8. ^ Pro B, Dang NH (Oct 2004). "CD26/dipeptidyl peptidase IV and its role in cancer". Histology and Histopathology. 19 (4): 1345–51. PMID 15375776. 
  9. ^ Masur K, Schwartz F, Entschladen F, Niggemann B, Zaenker KS (Dec 2006). "DPPIV inhibitors extend GLP-2 mediated tumour promoting effects on intestinal cancer cells". Regulatory Peptides. 137 (3): 147–55. doi:10.1016/j.regpep.2006.07.003. PMID 16908079. 
  10. ^ Wesley UV, McGroarty M, Homoyouni A (Feb 2005). "Dipeptidyl peptidase inhibits malignant phenotype of prostate cancer cells by blocking basic fibroblast growth factor signaling pathway". Cancer Research. 65 (4): 1325–34. doi:10.1158/0008-5472.CAN-04-1852. PMID 15735018. 
  11. ^ Kaji K, Yoshiji H, Ikenaka Y, Noguchi R, Aihara Y, Douhara A, Moriya K, Kawaratani H, Shirai Y, Yoshii J, Yanase K, Kitade M, Namisaki T, Fukui H (Mar 2014). "Dipeptidyl peptidase-4 inhibitor attenuates hepatic fibrosis via suppression of activated hepatic stellate cell in rats". Journal of Gastroenterology. 49 (3): 481–91. doi:10.1007/s00535-013-0783-4. PMID 23475323. 
  12. ^ Min HS, Kim JE, Lee MH, Song HK, Kang YS, Lee MJ, Lee JE, Kim HW, Cha JJ, Chung YY, Hyun YY, Han JY, Cha DR (Jun 2014). "Dipeptidyl peptidase IV inhibitor protects against renal interstitial fibrosis in a mouse model of ureteral obstruction". Laboratory Investigation. 94 (6): 598–607. doi:10.1038/labinvest.2014.50. PMID 24687121. 
  13. ^ Havre PA, Abe M, Urasaki Y, Ohnuma K, Morimoto C, Dang NH (2008). "The role of CD26/dipeptidyl peptidase IV in cancer". Frontiers in Bioscience. 13 (13): 1634–45. doi:10.2741/2787. PMID 17981655.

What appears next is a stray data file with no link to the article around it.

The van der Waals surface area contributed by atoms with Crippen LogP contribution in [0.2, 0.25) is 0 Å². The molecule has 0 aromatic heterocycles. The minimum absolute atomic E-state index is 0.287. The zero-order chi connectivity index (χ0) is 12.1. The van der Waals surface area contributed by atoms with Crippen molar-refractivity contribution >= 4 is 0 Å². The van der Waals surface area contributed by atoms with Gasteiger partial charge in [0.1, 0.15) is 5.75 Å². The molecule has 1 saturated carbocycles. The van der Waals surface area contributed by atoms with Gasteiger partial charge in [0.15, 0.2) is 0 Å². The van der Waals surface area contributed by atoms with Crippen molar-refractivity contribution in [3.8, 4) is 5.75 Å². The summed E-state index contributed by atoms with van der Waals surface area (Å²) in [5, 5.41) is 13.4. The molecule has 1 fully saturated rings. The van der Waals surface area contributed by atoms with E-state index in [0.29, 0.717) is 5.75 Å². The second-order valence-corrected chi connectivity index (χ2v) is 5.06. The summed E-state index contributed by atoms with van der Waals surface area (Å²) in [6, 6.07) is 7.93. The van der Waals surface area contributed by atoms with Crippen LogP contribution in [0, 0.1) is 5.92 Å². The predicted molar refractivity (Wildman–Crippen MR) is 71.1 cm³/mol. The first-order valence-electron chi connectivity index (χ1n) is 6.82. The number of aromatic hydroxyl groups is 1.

14. ^ Rosenstock J, Zinman B (Apr 2007). "Dipeptidyl peptidase-4 inhibitors and the management of type 2 diabetes mellitus". Current Opinion in Endocrinology, Diabetes, and Obesity. 14 (2): 98–107. doi:10.1097/MED.0b013e3280a02f65. PMID 17940427. 
  15. ^ Raj VS, Mou H, Smits SL, Dekkers DH, Müller MA, Dijkman R, Muth D, Demmers JA, Zaki A, Fouchier RA, Thiel V, Drosten C, Rottier PJ, Osterhaus AD, Bosch BJ, Haagmans BL (Mar 2013). "Dipeptidyl peptidase 4 is a functional receptor for the emerging human coronavirus-EMC". Nature. ScienceNews. 495 (7440): 251–4. doi:10.1038/nature12005. PMID 23486063. Lay summaryScienceNews. 

Further reading[edit]

  • Ansorge S, Bühling F, Kähne T, Lendeckel U, Reinhold D, Täger M, Wrenger S (1997). "CD26/dipeptidyl peptidase IV in lymphocyte growth regulation". Advances in Experimental Medicine and Biology. 421: 127–40. doi:10.1007/978-1-4757-9613-1_17. PMID 9330689. 
  • Reinhold D, Kähne T, Steinbrecher A, Wrenger S, Neubert K, Ansorge S, Brocke S (2003). "The role of dipeptidyl peptidase IV (DP IV) enzymatic activity in T cell activation and autoimmunity". Biological Chemistry. 383 (7-8): 1133–8. doi:10.1515/BC.2002.123. PMID 12437097. 
  • Sato K, Dang NH (Mar 2003). "CD26: a novel treatment target for T-cell lymphoid malignancies? (Review)". International Journal of Oncology. 22 (3): 481–97. PMID 12579300. 
  • de Meester I, Lambeir AM, Proost P, Scharpé S (2003). "Dipeptidyl peptidase IV substrates. An update on in vitro peptide hydrolysis by human DPPIV". Advances in Experimental Medicine and Biology. Advances in Experimental Medicine and Biology. 524: 3–17. doi:10.1007/0-306-47920-6_1. ISBN 0-306-47717-3. PMID 12675218. 
  • Koch S, Anthonsen D, Skovbjerg H, Sjöström H (2003). "On the role of dipeptidyl peptidase IV in the digestion of an immunodominant epitope in celiac disease". Advances in Experimental Medicine and Biology. Advances in Experimental Medicine and Biology. 524: 181–7. doi:10.1007/0-306-47920-6_22. ISBN 0-306-47717-3. PMID 12675238. 
  • Pro B, Dang NH (Oct 2004). "CD26/dipeptidyl peptidase IV and its role in cancer". Histology and Histopathology. 19 (4): 1345–51. PMID 15375776. 

External links[edit]